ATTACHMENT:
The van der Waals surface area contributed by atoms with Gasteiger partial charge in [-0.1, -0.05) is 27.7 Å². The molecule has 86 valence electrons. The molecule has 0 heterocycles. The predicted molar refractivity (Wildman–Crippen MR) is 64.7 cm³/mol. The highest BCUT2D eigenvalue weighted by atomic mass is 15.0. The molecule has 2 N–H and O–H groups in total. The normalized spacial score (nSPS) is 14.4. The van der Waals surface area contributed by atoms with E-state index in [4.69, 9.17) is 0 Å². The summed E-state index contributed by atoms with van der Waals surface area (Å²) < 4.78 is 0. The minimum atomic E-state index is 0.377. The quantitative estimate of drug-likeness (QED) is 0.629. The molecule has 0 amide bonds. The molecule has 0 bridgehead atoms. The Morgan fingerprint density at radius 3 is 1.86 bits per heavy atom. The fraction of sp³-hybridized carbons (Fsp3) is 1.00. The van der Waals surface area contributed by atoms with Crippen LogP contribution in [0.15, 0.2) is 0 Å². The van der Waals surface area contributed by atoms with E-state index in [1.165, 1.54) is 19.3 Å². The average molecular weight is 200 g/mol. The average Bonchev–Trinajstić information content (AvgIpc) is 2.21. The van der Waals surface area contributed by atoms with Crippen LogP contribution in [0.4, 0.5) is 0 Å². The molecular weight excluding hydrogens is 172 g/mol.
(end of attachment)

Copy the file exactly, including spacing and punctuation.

The van der Waals surface area contributed by atoms with Gasteiger partial charge in [-0.1, -0.05) is 27.7 Å². The molecule has 86 valence electrons. The molecule has 0 heterocycles. The predicted molar refractivity (Wildman–Crippen MR) is 64.7 cm³/mol. The highest BCUT2D eigenvalue weighted by atomic mass is 15.0. The molecule has 2 N–H and O–H groups in total. The normalized spacial score (nSPS) is 14.4. The van der Waals surface area contributed by atoms with E-state index in [4.69, 9.17) is 0 Å². The summed E-state index contributed by atoms with van der Waals surface area (Å²) < 4.78 is 0. The minimum atomic E-state index is 0.377. The quantitative estimate of drug-likeness (QED) is 0.629. The molecule has 0 amide bonds. The molecule has 0 bridgehead atoms. The Morgan fingerprint density at radius 3 is 1.86 bits per heavy atom. The fraction of sp³-hybridized carbons (Fsp3) is 1.00. The van der Waals surface area contributed by atoms with Crippen LogP contribution in [0.15, 0.2) is 0 Å². The van der Waals surface area contributed by atoms with E-state index in [1.165, 1.54) is 19.3 Å². The average molecular weight is 200 g/mol. The average Bonchev–Trinajstić information content (AvgIpc) is 2.21. The van der Waals surface area contributed by atoms with Crippen LogP contribution in [0.4, 0.5) is 0 Å². The molecular weight excluding hydrogens is 172 g/mol.